Monday, May 14, 2012

Plover Pedagogy!

Several exciting things to report.

First off, I spent a marvelous afternoon with longtime Plover supporter Mel Chua (who wrote the article that grew our community exponentially) at the end of April, and we worked out some ways to attack steno pedagogy for Plover users. She wrote a great article on what we came up with for her blog, so I'm just gonna point you there:

Network of steno concepts, interlocked with single lines for weak connections and double lines for strong connections. Starting from top and going counterclockwise: Alphabet, keyboard layout, there are phonemes, reading steno, phonemes to chords, exceptions, core dictionary, customizing dictionary, error correction. Keyboard layout, the connection between there are phonemes and phonemes to chords, and the connection between exceptions and customizing dictionary are highlighted in orange.

Applying Pedagogical Skillz to FOSS Projects: Plover Case Study

Second, I've found an even better solution to the stenification of a Sidewinder: Lasers!

I've got Mel to thank for this too; when I explained that the epoxy casting process was a little tedious because of the 24-hour curing time, she asked me if I'd looked into laser cutting. I knew about laser cutting because it's used all the time in one of the graduate design programs I CART for, but I'd mostly seen them use it on cardboard, paper, and rubber stamps; I didn't know that it was practical to use on hard plastic. But I contacted Sara Gould from In a Flash Laser (who I've known on Twitter for years; she's a CI-wearing musician, engineer, and all-around fascinating person), and she sent me a handful of laser-cut steno keys to see if they were what I was looking for. Turns out they were actually way better. They were more rigid than the epoxy, so I didn't have to worry about them accidentally bending on me, they didn't have the slightly annoying beveling, and I was able to make them a bit smaller than the molded keys, which meant I only had to affix them to the Sidewinder with one square of mounting foam instead of two. Triple bonus! Plus they're very affordable, and having them made by a professional laser-cutting company instead of me in my off time means we can always have a decent quantity in stock. I immediately sent off for 20 sets, and as soon as they arrive, I'll start assembling them. I'm only planning on having 10 assembled Sidewinders onsite at the PyGotham Plover Workshop, so I'll have 10 more sets to sell or give away to Plover code contributors.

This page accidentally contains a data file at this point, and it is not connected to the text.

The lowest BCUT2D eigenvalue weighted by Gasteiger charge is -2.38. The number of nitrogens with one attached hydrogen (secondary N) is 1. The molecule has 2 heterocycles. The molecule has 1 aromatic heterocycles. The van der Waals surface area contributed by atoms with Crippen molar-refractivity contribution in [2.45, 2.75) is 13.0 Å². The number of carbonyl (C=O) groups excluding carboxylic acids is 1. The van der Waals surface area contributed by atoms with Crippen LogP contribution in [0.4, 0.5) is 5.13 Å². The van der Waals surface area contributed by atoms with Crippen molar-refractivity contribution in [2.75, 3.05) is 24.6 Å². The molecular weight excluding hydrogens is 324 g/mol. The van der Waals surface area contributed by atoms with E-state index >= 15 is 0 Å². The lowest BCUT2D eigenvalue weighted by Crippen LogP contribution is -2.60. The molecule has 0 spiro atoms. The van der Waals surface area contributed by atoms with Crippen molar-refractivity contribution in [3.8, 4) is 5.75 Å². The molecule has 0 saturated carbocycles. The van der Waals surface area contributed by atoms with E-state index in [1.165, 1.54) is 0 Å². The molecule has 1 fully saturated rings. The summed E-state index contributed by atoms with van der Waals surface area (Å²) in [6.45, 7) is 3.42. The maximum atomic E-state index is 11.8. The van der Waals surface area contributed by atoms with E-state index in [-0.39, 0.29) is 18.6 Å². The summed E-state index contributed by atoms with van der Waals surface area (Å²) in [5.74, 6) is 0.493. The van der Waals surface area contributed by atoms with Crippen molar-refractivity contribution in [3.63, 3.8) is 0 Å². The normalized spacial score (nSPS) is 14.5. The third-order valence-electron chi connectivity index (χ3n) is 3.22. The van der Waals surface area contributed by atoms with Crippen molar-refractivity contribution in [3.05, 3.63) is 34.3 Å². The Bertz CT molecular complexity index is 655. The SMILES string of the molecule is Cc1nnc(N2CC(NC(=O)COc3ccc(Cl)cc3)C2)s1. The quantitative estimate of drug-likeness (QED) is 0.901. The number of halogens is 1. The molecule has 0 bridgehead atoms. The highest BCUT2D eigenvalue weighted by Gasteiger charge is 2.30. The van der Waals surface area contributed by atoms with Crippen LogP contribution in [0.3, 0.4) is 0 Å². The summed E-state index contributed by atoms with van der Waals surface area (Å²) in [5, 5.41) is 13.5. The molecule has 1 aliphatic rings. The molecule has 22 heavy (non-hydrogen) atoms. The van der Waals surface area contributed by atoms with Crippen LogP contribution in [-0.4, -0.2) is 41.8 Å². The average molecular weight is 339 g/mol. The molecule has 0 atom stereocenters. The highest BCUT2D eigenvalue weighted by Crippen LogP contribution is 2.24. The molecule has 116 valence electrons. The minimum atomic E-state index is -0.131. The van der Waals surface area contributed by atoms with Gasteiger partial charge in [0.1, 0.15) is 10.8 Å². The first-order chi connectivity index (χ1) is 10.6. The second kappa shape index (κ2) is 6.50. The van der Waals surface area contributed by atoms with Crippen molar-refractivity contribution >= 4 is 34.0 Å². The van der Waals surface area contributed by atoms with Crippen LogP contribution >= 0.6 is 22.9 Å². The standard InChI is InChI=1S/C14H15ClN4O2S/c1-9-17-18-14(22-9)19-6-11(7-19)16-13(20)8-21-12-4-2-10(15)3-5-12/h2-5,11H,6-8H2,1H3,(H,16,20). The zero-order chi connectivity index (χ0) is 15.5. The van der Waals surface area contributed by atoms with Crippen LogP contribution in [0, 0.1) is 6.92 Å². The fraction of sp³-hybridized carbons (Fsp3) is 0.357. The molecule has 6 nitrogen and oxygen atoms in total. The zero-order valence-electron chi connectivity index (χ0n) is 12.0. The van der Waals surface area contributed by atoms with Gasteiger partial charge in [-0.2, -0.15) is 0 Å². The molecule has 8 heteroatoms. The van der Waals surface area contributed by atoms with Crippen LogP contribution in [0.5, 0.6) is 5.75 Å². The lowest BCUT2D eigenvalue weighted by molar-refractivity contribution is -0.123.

Speaking of PyGotham and code contribution... The last exciting thing:

There's going to be a coding sprint on Plover from 6 pm to midnight on June 8th, hosted by PyGotham and several of its sponsors! There'll be free food and drinks, live music, some awesome-weird electronic art, and our own Hesky there to help with the coding. I'll be there to weigh in on the steno side, of course, and Josh might even be able to attend via IRC for at least part of the night. It's gonna be amazing.

So between now and then I'll be cleaning up the Launchpad page, adding, editing, and documenting bugs and blueprints. I've been using Plover exclusively for my transcription work over the past several weeks, so I've been able to keep a running log of stuff that still needs to be improved on as I transcribe. I even made a single stroke command for it:

"KW-RPB": "{#Escape}:split plovernotes.txt{#Return}",

When I'm in Vim, all I have to do is write KW-RPB, and my plovernotes file will come up on the top half of the screen. Then I write the mistranslated word or iteration of a particular bug, write ZZ (STKPW*P/STKPW*P), the window closes, and I'm back in my transcription file without ever lifting my hands from the keyboard. It's fabulous. So I've been building up a fine raft of bugs to squash during the coding sprint. Spread the word!


Unknown said...

Back home, industries use water jet cutting perth on cutting various materials. It offers the same flexibility and accuracy of laser cutting.

Unknown said...
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